That’s not just going for the applause line. The Leaf’s avail themselves of every loophole the league has yet to close via CBA negotiations, from enormous salary bonuses, to massive analytics departments, to buried salaries and IR lists, to endless, fawning coverage, and now, this year, their window of contention is thoroughly open and all that whining and spending comes down to this.
What better way to salve the wounds of having the worst team in the league than to remind our division rivals every time they play us that they have to scratch and claw for every point against a broke team in the early throes of a rebuild? What better way to remind Leafs fans that they will definitely, definitely lose against the Bruins again than to show them that they can’t even beat the Sens? If we have our way it’ll be yet another year of Leafs fans yearning for their father’s love while he plays with his trains in the basement.
Hail the Duke
The Sens aren’t going to get a lot of respect this season, and in that way they share something with Anthony Duclair, on his fifth franchise at age 23 and only now being re-signed by a team because they like what he brings to the table. The Duke showed some of that good old fashioned spite in the back half of last season, and has already impressed in the pre-season with a gorgeous goal while on the penalty kill (!). Seeing him reach 20 goals again (he did so in his sophomore season in Arizona) would be a treat, as would seeing him prove wrong anyone who’s ever said “I don’t think he knows how to play.” He’s got the talent. Hopefully now he has the chip on his shoulder, too. The Senators just might have found themselves a diamond in the rough or, if not that, someone who embodies the spirit of this rough-and-tumble rebuild.
Reuniting Brown and Batherson
Logan Brown and Drake Batherson kicked the living shit out of the AHL last season. Batherson had 62 points in 59 games, and Brown had 42 points in 56 while generally acting like a bowling ball on skates. Batherson is sticking around through training camp, but Brown was sent back to Belleville to start the season. I don’t fault that decision – Brown didn’t exactly dominate – but bringing him back up when the team hits its first slump or when they inevitably encounter injury, and then pairing him with Batherson, might boost their production while giving us a preview of a pairing for years to come. Brown, at his best, looks like a terrifying power forward. Batherson looks like a Midwesterner on a church group singing tour, but he can score. It’s a match made in heaven.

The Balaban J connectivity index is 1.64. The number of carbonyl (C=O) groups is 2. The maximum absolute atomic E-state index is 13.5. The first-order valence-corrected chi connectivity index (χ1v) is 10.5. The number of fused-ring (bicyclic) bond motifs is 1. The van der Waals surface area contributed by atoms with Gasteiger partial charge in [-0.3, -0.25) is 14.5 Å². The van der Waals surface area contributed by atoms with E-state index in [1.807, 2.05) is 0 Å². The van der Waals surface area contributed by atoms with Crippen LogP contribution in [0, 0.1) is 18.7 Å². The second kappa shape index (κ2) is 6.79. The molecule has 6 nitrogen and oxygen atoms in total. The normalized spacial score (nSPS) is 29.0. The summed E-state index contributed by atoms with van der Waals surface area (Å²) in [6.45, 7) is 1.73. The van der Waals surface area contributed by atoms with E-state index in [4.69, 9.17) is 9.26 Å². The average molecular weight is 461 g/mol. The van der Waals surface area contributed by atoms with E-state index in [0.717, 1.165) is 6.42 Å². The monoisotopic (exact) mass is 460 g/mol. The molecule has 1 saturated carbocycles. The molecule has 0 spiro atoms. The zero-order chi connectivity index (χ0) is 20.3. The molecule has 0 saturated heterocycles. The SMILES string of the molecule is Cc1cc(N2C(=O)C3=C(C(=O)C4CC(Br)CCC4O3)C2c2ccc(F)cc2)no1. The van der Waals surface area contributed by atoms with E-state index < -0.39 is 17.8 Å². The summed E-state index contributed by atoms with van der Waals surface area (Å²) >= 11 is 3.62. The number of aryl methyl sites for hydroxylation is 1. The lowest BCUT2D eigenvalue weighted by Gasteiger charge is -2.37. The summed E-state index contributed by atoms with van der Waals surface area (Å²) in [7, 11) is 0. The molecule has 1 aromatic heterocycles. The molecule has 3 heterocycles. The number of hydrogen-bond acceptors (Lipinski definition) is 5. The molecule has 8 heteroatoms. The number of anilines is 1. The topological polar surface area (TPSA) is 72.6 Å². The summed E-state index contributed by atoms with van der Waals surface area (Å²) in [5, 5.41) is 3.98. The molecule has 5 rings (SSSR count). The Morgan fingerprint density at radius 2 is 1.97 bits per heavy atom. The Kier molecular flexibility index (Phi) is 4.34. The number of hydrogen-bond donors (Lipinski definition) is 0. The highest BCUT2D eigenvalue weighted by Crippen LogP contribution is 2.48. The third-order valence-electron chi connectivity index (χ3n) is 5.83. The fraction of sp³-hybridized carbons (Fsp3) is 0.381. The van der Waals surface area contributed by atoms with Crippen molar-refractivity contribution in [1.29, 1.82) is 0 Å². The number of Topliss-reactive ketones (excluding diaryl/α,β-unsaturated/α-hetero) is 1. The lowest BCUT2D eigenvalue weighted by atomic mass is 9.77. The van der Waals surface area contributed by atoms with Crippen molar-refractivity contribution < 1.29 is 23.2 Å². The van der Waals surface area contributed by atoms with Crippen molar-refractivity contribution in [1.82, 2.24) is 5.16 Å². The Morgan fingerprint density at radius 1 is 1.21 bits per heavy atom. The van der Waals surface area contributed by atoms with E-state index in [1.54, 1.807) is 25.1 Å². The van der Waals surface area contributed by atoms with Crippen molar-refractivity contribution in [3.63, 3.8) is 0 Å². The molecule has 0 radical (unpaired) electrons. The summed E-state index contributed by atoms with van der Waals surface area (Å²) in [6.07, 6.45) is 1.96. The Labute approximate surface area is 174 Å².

Does Signing Scott Sabourin Stunt the Development of Another More Worthy Prospect Whose NHL Ice Time Might Contribute To
Just kidding. Nobody cares.
Is Erik Brannstrom the Tea?
I don’t know if you’ve heard about this, but last year, Ottawa Senators GM Pierre Dorion traded Mark Stone, a player Ottawa drafted in the sixth round and developed into a top 10 player in the entire league, for Erik Brannstrom, a rookie without an NHL game under his belt, pretty much straight up, and then said it was one of his proudest moments. No disrespect to Oscar Lindberg, who the Sens already let walk for nothing, or the second round pick, but in that moment Dorion staked his reputation as a GM on the development of this adorable little Swede. The only thing standing between that trade being listed every single year on clickbait “worst trades of all time!” lists right alongside us getting Chara and Spezza for Yashin is for Brannstrom to work out. NO PRESSURE, MY MAN, JUST GO OUT THERE AND HAVE FUN.
He’s like 180 pounds and starts the season paired with consummate veteran but otherwise human pylon Ron Hainsey in a redux of “trading for Phaneuf will be good for Ceci’s development.” My prediction? Look, the kid is going to finish like a -47 no matter what, so may as well have some fun with it. Put him on the first unit power play. Make stretch passes that have like a two percent chance of working out. Break in those skates! Don’t lose your humanity.
I understand it’s ill-advised to put too much stock in these things, and that this entire post has basically been an exercise in preempting getting hurt by expecting the worst, but wouldn’t it be fucking great if Brannstrom ended up as good as Chabot? Dare to dream, children.
Brady Tkachuk is a very likeable young man. Thomas Chabot has the potential to be one of the best players the Sens have ever had. Honestly, I don’t know how I feel about that deal the Sharks gave Karlsson. Mark Stone is the perfect hockey player. Alex Formenton is fast? Maybe we’ll get a new jersey next season. Anyway, here’s “Wonderwall.”
In which @Luke_H_Peristy and Varada confirm that hockey is a hobby that they share and the Senators are the team they watch most often. They also confirm via analysis that re-signing Chabot was good because he, as a player, is good. We also re-litigate the Zibanejad trade (preview: who cares?) and agree that when the Ottawa Senators went to the conference finals slapped.